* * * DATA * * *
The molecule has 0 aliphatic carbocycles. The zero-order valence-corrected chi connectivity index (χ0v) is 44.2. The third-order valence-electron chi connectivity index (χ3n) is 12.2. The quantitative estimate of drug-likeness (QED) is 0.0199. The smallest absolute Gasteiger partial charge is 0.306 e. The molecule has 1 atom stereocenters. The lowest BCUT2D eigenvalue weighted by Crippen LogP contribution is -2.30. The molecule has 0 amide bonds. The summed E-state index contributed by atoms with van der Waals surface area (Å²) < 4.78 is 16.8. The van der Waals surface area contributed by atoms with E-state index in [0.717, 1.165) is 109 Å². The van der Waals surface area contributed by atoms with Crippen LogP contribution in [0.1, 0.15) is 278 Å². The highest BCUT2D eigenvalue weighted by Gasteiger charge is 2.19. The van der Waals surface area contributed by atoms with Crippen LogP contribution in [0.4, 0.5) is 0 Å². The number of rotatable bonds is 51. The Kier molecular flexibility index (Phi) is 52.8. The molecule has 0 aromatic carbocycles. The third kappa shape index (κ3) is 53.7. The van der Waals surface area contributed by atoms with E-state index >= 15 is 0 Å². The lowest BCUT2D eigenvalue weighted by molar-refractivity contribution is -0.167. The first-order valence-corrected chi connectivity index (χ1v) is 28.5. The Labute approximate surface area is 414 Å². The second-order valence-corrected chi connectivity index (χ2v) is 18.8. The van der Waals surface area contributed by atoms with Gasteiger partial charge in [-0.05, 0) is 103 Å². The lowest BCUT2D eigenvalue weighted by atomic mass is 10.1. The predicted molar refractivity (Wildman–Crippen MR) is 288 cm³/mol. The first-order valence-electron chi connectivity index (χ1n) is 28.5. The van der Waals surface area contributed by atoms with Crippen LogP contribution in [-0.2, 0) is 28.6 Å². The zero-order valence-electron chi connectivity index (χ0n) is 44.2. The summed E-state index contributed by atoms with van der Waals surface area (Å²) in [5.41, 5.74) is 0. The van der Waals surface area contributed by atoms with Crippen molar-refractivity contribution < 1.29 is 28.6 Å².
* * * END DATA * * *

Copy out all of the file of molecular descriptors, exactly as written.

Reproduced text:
The molecule has 0 aliphatic carbocycles. The zero-order valence-corrected chi connectivity index (χ0v) is 44.2. The third-order valence-electron chi connectivity index (χ3n) is 12.2. The quantitative estimate of drug-likeness (QED) is 0.0199. The smallest absolute Gasteiger partial charge is 0.306 e. The molecule has 1 atom stereocenters. The lowest BCUT2D eigenvalue weighted by Crippen LogP contribution is -2.30. The molecule has 0 amide bonds. The summed E-state index contributed by atoms with van der Waals surface area (Å²) < 4.78 is 16.8. The van der Waals surface area contributed by atoms with E-state index in [0.717, 1.165) is 109 Å². The van der Waals surface area contributed by atoms with Crippen LogP contribution in [0.1, 0.15) is 278 Å². The highest BCUT2D eigenvalue weighted by Gasteiger charge is 2.19. The van der Waals surface area contributed by atoms with Crippen LogP contribution in [0.4, 0.5) is 0 Å². The number of rotatable bonds is 51. The Kier molecular flexibility index (Phi) is 52.8. The molecule has 0 aromatic carbocycles. The third kappa shape index (κ3) is 53.7. The van der Waals surface area contributed by atoms with E-state index >= 15 is 0 Å². The lowest BCUT2D eigenvalue weighted by molar-refractivity contribution is -0.167. The first-order valence-corrected chi connectivity index (χ1v) is 28.5. The Labute approximate surface area is 414 Å². The second-order valence-corrected chi connectivity index (χ2v) is 18.8. The van der Waals surface area contributed by atoms with Gasteiger partial charge in [-0.05, 0) is 103 Å². The lowest BCUT2D eigenvalue weighted by atomic mass is 10.1. The predicted molar refractivity (Wildman–Crippen MR) is 288 cm³/mol. The first-order valence-electron chi connectivity index (χ1n) is 28.5. The van der Waals surface area contributed by atoms with Crippen LogP contribution in [-0.2, 0) is 28.6 Å². The zero-order valence-electron chi connectivity index (χ0n) is 44.2. The summed E-state index contributed by atoms with van der Waals surface area (Å²) in [5.41, 5.74) is 0. The van der Waals surface area contributed by atoms with Crippen molar-refractivity contribution < 1.29 is 28.6 Å².